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Successful Delivery of Zidovudine-Loaded Docosanol Nanostructured Lipid Carriers (Docosanol NLCs) into Rat Brain

  • Tapash Chakraborty
  • Malay K. DasEmail author
  • Lopamudra Dutta
  • Biswajit Mukherjee
  • Sanjoy Das
  • Anupam Sarma
Chapter

Abstract

The major challenges to the clinical application of zidovudine are its moderate aqueous solubility, relative short half-life, and incapability to go across BBB after systemic administration makes the brain one of the dominant HIV reservoirs. We investigated the development of zidovudine-loaded NLCs based on docosanol and oleic acid which were further surface modified with PEG4000 and HAS. The drug content and entrapment efficiencies were assessed by UV analysis. The mean diameter of the SyLN was found to be at 54.7 ± 1.4 nm with a zeta potential of −21.6 ± 0.2 mV and relatively low polydispersity. The NLCs showed excellent stability in the refrigerated condition, in blood serum and were safe for IV administration. In vitro release studies showed a sustained release profile of zidovudine in aCSF. In vivo plasma and brain pharmacokinetics investigation in a rat model showed that SyLN and SyLN-Peg NLCs rapidly reached the brain and yielded higher MRT, Cmax, and AUC. The rat brain pharmacokinetic data confirm the brain localization and accumulation of the developed NLCs delivering AZT in a sustained manner for a prolonged period of time, which is further confirmed by CLSM images of brain cryosections labeled with SyLN-C6 NLCs. Our results suggest that the developed docosanol NLCs could be a promising drug delivery system for long-term brain delivery of zidovudine in the treatment of Neuro-AIDS.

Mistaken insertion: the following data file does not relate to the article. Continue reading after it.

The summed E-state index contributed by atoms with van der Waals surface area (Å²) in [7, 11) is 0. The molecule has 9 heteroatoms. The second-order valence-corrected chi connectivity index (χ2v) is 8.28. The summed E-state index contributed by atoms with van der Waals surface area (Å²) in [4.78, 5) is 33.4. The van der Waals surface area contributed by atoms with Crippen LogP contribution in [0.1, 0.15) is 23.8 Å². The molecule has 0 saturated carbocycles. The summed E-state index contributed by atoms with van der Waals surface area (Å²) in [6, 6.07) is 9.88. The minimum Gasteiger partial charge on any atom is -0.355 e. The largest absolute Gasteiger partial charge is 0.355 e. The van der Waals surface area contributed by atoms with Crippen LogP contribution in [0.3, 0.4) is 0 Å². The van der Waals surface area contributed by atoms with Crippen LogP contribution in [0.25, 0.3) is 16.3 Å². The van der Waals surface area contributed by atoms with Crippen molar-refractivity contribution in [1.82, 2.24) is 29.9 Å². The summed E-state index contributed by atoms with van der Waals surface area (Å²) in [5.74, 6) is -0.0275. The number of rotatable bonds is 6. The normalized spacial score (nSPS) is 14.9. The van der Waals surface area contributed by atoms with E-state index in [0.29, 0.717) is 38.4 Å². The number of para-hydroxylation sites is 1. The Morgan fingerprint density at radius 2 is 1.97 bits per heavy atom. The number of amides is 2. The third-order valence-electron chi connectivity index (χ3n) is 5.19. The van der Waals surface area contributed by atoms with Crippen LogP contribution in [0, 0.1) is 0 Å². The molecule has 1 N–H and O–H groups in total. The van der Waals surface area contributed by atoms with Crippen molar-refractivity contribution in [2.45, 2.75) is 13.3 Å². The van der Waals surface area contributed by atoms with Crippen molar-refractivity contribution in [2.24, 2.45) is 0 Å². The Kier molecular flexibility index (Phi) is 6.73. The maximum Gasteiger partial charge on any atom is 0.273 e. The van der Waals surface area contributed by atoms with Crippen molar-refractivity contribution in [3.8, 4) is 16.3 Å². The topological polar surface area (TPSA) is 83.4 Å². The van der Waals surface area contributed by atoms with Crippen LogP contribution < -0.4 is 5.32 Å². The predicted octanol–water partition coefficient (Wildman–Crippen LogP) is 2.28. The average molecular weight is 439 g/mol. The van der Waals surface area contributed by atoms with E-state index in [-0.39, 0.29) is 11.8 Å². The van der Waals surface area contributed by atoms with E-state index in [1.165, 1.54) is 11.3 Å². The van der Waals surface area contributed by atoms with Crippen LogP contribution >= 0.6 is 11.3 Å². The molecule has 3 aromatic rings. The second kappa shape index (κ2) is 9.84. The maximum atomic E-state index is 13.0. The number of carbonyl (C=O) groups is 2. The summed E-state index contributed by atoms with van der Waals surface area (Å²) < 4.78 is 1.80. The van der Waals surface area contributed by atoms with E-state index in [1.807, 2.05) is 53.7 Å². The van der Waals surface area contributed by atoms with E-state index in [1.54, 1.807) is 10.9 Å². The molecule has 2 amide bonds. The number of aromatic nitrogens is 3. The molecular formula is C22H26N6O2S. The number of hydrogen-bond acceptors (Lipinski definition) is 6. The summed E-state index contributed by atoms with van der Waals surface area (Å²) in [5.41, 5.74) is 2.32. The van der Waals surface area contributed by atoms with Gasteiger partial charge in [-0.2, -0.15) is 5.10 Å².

Keywords

Docosanol NLCs Zidovudine Blood–brain barrier Brain targeted NLCs Sustained release NLCs Neuro-AIDS 

Notes

Acknowledgments

The authors gratefully acknowledge the experimental/analytical support of Guwahati Biotech Park, Technology Complex, IIT Guwahati and The Sophisticated Analytical Instrument Facility (SAIF), NEHU Shillong, and College of Veterinary Science, Guwahati. This work was financially supported by the Department of Biotechnology, Ministry of Science & Technology, Government of India under Grant No. BT/504/NE/TBP/2013.

Declaration

All figures and tables are original and self-made.

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Copyright information

© Springer Nature Switzerland AG 2019

Authors and Affiliations

  • Tapash Chakraborty
    • 1
  • Malay K. Das
    • 1
    Email author
  • Lopamudra Dutta
    • 2
  • Biswajit Mukherjee
    • 2
  • Sanjoy Das
    • 1
  • Anupam Sarma
    • 1
  1. 1.Drug Delivery Research Laboratory, Department of Pharmaceutical SciencesDibrugarh UniversityDibrugarhIndia
  2. 2.Department of Pharmaceutical TechnologyDibrugarh UniversityDibrugarhIndia

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